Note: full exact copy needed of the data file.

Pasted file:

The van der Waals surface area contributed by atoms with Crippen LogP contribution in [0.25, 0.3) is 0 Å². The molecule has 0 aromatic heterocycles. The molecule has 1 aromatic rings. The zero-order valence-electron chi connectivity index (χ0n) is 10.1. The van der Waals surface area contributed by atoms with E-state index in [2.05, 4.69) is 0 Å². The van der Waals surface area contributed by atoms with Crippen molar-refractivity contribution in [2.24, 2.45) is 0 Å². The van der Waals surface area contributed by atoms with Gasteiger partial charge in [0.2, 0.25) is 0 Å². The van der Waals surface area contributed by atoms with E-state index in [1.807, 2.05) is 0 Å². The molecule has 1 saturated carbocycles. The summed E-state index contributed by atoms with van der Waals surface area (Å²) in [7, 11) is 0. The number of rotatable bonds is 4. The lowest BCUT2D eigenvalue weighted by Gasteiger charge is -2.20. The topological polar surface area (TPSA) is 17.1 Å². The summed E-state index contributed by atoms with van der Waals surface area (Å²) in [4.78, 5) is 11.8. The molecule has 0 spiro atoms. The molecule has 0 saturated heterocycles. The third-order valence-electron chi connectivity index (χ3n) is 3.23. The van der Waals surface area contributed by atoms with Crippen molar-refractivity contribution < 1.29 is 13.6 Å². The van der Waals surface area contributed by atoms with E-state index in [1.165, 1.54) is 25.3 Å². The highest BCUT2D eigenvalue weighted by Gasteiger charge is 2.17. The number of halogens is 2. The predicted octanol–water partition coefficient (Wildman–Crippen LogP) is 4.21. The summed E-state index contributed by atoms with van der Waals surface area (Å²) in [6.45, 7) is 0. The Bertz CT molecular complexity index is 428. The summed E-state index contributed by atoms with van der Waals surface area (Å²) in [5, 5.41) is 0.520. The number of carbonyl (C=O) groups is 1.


The van der Waals surface area contributed by atoms with Crippen LogP contribution in [0.25, 0.3) is 0 Å². The molecule has 0 aromatic heterocycles. The molecule has 1 aromatic rings. The zero-order valence-electron chi connectivity index (χ0n) is 10.1. The van der Waals surface area contributed by atoms with E-state index in [2.05, 4.69) is 0 Å². The van der Waals surface area contributed by atoms with Crippen molar-refractivity contribution in [2.24, 2.45) is 0 Å². The van der Waals surface area contributed by atoms with Gasteiger partial charge in [0.2, 0.25) is 0 Å². The van der Waals surface area contributed by atoms with E-state index in [1.807, 2.05) is 0 Å². The molecule has 1 saturated carbocycles. The summed E-state index contributed by atoms with van der Waals surface area (Å²) in [7, 11) is 0. The number of rotatable bonds is 4. The lowest BCUT2D eigenvalue weighted by Gasteiger charge is -2.20. The topological polar surface area (TPSA) is 17.1 Å². The summed E-state index contributed by atoms with van der Waals surface area (Å²) in [4.78, 5) is 11.8. The molecule has 0 spiro atoms. The molecule has 0 saturated heterocycles. The third-order valence-electron chi connectivity index (χ3n) is 3.23. The van der Waals surface area contributed by atoms with Crippen molar-refractivity contribution < 1.29 is 13.6 Å². The van der Waals surface area contributed by atoms with E-state index in [1.165, 1.54) is 25.3 Å². The highest BCUT2D eigenvalue weighted by Gasteiger charge is 2.17. The number of halogens is 2. The predicted octanol–water partition coefficient (Wildman–Crippen LogP) is 4.21. The summed E-state index contributed by atoms with van der Waals surface area (Å²) in [6.45, 7) is 0. The Bertz CT molecular complexity index is 428. The summed E-state index contributed by atoms with van der Waals surface area (Å²) in [5, 5.41) is 0.520. The number of carbonyl (C=O) groups is 1.